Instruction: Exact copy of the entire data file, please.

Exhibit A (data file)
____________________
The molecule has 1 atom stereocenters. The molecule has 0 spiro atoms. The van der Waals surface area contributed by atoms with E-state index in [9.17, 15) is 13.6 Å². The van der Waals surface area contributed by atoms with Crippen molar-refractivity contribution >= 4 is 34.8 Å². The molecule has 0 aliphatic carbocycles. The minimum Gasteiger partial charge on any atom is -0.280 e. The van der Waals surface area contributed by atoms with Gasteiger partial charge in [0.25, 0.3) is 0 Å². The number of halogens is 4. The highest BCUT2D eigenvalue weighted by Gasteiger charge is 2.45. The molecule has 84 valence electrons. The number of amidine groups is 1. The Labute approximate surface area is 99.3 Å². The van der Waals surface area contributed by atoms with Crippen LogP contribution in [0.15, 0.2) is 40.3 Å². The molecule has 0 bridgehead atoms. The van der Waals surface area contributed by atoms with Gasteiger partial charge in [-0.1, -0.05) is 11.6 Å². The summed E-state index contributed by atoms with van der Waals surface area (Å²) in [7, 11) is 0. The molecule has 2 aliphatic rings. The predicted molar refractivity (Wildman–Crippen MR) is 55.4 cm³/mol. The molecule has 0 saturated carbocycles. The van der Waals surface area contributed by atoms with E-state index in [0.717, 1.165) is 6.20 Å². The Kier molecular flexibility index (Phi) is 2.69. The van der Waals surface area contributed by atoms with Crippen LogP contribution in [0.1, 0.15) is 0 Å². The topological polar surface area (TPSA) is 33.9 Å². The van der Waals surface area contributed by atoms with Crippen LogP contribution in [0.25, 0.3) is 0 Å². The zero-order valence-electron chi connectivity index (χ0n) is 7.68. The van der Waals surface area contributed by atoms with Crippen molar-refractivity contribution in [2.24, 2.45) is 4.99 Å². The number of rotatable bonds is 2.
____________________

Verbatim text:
The molecule has 1 atom stereocenters. The molecule has 0 spiro atoms. The van der Waals surface area contributed by atoms with E-state index in [9.17, 15) is 13.6 Å². The van der Waals surface area contributed by atoms with Crippen molar-refractivity contribution >= 4 is 34.8 Å². The molecule has 0 aliphatic carbocycles. The minimum Gasteiger partial charge on any atom is -0.280 e. The van der Waals surface area contributed by atoms with Gasteiger partial charge in [0.25, 0.3) is 0 Å². The number of halogens is 4. The highest BCUT2D eigenvalue weighted by Gasteiger charge is 2.45. The molecule has 84 valence electrons. The number of amidine groups is 1. The Labute approximate surface area is 99.3 Å². The van der Waals surface area contributed by atoms with Crippen LogP contribution in [0.15, 0.2) is 40.3 Å². The molecule has 0 bridgehead atoms. The van der Waals surface area contributed by atoms with Gasteiger partial charge in [-0.1, -0.05) is 11.6 Å². The summed E-state index contributed by atoms with van der Waals surface area (Å²) in [7, 11) is 0. The molecule has 2 aliphatic rings. The predicted molar refractivity (Wildman–Crippen MR) is 55.4 cm³/mol. The molecule has 0 saturated carbocycles. The van der Waals surface area contributed by atoms with E-state index in [0.717, 1.165) is 6.20 Å². The Kier molecular flexibility index (Phi) is 2.69. The van der Waals surface area contributed by atoms with Crippen LogP contribution in [0.1, 0.15) is 0 Å². The topological polar surface area (TPSA) is 33.9 Å². The van der Waals surface area contributed by atoms with Crippen LogP contribution in [0.25, 0.3) is 0 Å². The zero-order valence-electron chi connectivity index (χ0n) is 7.68. The van der Waals surface area contributed by atoms with Crippen molar-refractivity contribution in [2.24, 2.45) is 4.99 Å². The number of rotatable bonds is 2.